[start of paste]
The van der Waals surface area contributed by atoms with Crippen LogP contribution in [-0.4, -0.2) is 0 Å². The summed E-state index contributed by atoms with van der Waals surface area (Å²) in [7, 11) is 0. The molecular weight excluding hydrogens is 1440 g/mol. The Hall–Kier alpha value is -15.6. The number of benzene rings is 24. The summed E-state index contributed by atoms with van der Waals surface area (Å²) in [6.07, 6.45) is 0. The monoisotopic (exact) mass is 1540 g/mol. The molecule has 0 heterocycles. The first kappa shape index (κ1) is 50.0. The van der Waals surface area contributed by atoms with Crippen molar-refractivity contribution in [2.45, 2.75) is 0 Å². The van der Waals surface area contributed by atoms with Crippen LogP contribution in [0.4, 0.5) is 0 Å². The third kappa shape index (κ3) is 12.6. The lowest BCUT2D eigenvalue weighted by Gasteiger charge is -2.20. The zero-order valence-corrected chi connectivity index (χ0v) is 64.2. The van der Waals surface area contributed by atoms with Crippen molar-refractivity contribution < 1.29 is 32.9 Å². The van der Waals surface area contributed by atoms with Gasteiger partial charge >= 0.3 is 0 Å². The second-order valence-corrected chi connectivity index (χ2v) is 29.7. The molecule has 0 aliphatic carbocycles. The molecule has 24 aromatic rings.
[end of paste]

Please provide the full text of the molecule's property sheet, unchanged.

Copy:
The van der Waals surface area contributed by atoms with Crippen LogP contribution in [-0.4, -0.2) is 0 Å². The summed E-state index contributed by atoms with van der Waals surface area (Å²) in [7, 11) is 0. The molecular weight excluding hydrogens is 1440 g/mol. The Hall–Kier alpha value is -15.6. The number of benzene rings is 24. The summed E-state index contributed by atoms with van der Waals surface area (Å²) in [6.07, 6.45) is 0. The monoisotopic (exact) mass is 1540 g/mol. The molecule has 0 heterocycles. The first kappa shape index (κ1) is 50.0. The van der Waals surface area contributed by atoms with Crippen molar-refractivity contribution in [2.45, 2.75) is 0 Å². The van der Waals surface area contributed by atoms with Crippen LogP contribution in [0.4, 0.5) is 0 Å². The third kappa shape index (κ3) is 12.6. The lowest BCUT2D eigenvalue weighted by Gasteiger charge is -2.20. The zero-order valence-corrected chi connectivity index (χ0v) is 64.2. The van der Waals surface area contributed by atoms with Crippen molar-refractivity contribution < 1.29 is 32.9 Å². The van der Waals surface area contributed by atoms with Gasteiger partial charge >= 0.3 is 0 Å². The second-order valence-corrected chi connectivity index (χ2v) is 29.7. The molecule has 0 aliphatic carbocycles. The molecule has 24 aromatic rings.